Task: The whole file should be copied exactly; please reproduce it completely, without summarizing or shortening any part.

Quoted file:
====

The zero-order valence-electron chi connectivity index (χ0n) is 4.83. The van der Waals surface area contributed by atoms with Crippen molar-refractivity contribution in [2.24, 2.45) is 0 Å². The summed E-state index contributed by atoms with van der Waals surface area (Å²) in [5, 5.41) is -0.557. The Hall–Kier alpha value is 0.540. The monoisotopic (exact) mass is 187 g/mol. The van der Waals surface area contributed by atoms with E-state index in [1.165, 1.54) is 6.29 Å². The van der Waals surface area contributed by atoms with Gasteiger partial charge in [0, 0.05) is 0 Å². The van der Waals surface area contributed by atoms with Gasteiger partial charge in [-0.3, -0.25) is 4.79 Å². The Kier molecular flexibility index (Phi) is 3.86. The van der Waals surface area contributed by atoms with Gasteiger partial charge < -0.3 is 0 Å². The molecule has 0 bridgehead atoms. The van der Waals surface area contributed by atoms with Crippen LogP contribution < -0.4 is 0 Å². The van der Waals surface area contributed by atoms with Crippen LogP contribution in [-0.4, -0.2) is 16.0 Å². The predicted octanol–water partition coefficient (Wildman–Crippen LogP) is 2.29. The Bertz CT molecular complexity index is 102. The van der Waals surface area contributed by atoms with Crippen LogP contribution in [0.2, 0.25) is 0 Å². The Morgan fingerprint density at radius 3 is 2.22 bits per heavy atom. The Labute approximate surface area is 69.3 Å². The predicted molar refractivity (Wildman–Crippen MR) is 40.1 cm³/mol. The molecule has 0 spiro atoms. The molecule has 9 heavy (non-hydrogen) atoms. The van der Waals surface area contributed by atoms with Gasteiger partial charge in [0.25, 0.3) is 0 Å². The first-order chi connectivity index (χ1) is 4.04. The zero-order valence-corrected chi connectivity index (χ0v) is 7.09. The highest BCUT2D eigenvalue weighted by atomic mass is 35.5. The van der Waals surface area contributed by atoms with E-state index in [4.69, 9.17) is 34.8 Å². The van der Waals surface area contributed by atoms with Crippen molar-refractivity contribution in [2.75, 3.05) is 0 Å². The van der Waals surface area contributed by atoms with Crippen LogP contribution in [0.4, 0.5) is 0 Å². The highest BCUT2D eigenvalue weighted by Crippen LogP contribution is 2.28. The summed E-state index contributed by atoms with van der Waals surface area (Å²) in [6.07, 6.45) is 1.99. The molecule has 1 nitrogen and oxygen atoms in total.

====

The zero-order valence-electron chi connectivity index (χ0n) is 4.83. The van der Waals surface area contributed by atoms with Crippen molar-refractivity contribution in [2.24, 2.45) is 0 Å². The summed E-state index contributed by atoms with van der Waals surface area (Å²) in [5, 5.41) is -0.557. The Hall–Kier alpha value is 0.540. The monoisotopic (exact) mass is 187 g/mol. The van der Waals surface area contributed by atoms with E-state index in [1.165, 1.54) is 6.29 Å². The van der Waals surface area contributed by atoms with Gasteiger partial charge in [0, 0.05) is 0 Å². The van der Waals surface area contributed by atoms with Gasteiger partial charge in [-0.3, -0.25) is 4.79 Å². The Kier molecular flexibility index (Phi) is 3.86. The van der Waals surface area contributed by atoms with Gasteiger partial charge < -0.3 is 0 Å². The molecule has 0 bridgehead atoms. The van der Waals surface area contributed by atoms with Crippen LogP contribution < -0.4 is 0 Å². The van der Waals surface area contributed by atoms with Crippen LogP contribution in [-0.4, -0.2) is 16.0 Å². The predicted octanol–water partition coefficient (Wildman–Crippen LogP) is 2.29. The Bertz CT molecular complexity index is 102. The van der Waals surface area contributed by atoms with Crippen LogP contribution in [0.2, 0.25) is 0 Å². The Morgan fingerprint density at radius 3 is 2.22 bits per heavy atom. The Labute approximate surface area is 69.3 Å². The predicted molar refractivity (Wildman–Crippen MR) is 40.1 cm³/mol. The molecule has 0 spiro atoms. The molecule has 9 heavy (non-hydrogen) atoms. The van der Waals surface area contributed by atoms with Gasteiger partial charge in [0.25, 0.3) is 0 Å². The first-order chi connectivity index (χ1) is 4.04. The zero-order valence-corrected chi connectivity index (χ0v) is 7.09. The highest BCUT2D eigenvalue weighted by atomic mass is 35.5. The van der Waals surface area contributed by atoms with E-state index in [4.69, 9.17) is 34.8 Å². The van der Waals surface area contributed by atoms with Crippen molar-refractivity contribution in [2.75, 3.05) is 0 Å². The van der Waals surface area contributed by atoms with Crippen LogP contribution in [0.4, 0.5) is 0 Å². The highest BCUT2D eigenvalue weighted by Crippen LogP contribution is 2.28. The summed E-state index contributed by atoms with van der Waals surface area (Å²) in [6.07, 6.45) is 1.99. The molecule has 1 nitrogen and oxygen atoms in total.